Job satisfaction and job performance: is the relationship spurious?
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The link between job satisfaction and job performance is one of the most studied relationships in industrial/organizational psychology. Meta-analysis (Judge, Thoresen, Bono, & Patton, 2001) has estimated the magnitude of this relationship to be ρ = .30. With many potential causal models that explain this correlation, one possibility is that the satisfaction-performance relationship is actually spurious, meaning that the correlation is due to common causes of both constructs. Drawing upon personality theory and the job characteristics model, this study presents a meta-analytic estimate of the population-level relationship between job satisfaction and job performance, controlling for commonly studied predictors of both. Common causes in this study include personality trait Conscientiousness, Extraversion, Agreeableness, and core selfevaluations, along with cognitive ability and job complexity. Structural equation modeling of the meta-analytic correlation matrix suggests a residual correlation of .16 between job satisfaction and performance—roughly half the magnitude of the zero-order correlation. Following the test of spuriousness, I then propose and find support for an integrated theoretical model in which job complexity and job satisfaction serve as mediators for the effects of personality and ability on work outcomes. Results from this model suggest that job complexity is negatively related to satisfaction and performance, once ability and personality are controlled. Contributions of this paper include estimating the extent to which the satisfaction-performance relationship is partly spurious, which is an advancement because the attitude-behavior link has not been estimated in light of personality and job characteristics. Another contribution is the integrated theoretical model, which illuminates mediators in some of the effects of personality and ability.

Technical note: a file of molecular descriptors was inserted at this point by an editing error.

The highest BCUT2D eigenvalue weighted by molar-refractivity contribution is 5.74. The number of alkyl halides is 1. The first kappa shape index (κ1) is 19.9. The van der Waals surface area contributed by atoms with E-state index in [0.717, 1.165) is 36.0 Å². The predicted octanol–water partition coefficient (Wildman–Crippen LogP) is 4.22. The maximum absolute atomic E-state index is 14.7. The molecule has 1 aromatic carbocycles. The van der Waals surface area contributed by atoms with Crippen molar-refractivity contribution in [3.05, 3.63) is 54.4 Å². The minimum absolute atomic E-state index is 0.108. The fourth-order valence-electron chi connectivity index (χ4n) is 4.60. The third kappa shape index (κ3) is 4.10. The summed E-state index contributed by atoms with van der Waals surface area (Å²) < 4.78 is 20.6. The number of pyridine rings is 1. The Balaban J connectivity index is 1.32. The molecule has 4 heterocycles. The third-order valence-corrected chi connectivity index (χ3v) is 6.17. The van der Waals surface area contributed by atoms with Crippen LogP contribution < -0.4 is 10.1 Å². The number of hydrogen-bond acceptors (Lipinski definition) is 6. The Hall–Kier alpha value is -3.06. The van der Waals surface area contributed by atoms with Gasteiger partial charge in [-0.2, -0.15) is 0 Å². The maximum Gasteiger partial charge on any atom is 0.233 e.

Cook, Allison Laura (2008). Job satisfaction and job performance: is the relationship spurious?. Master's thesis, Texas A&M University. Available electronically from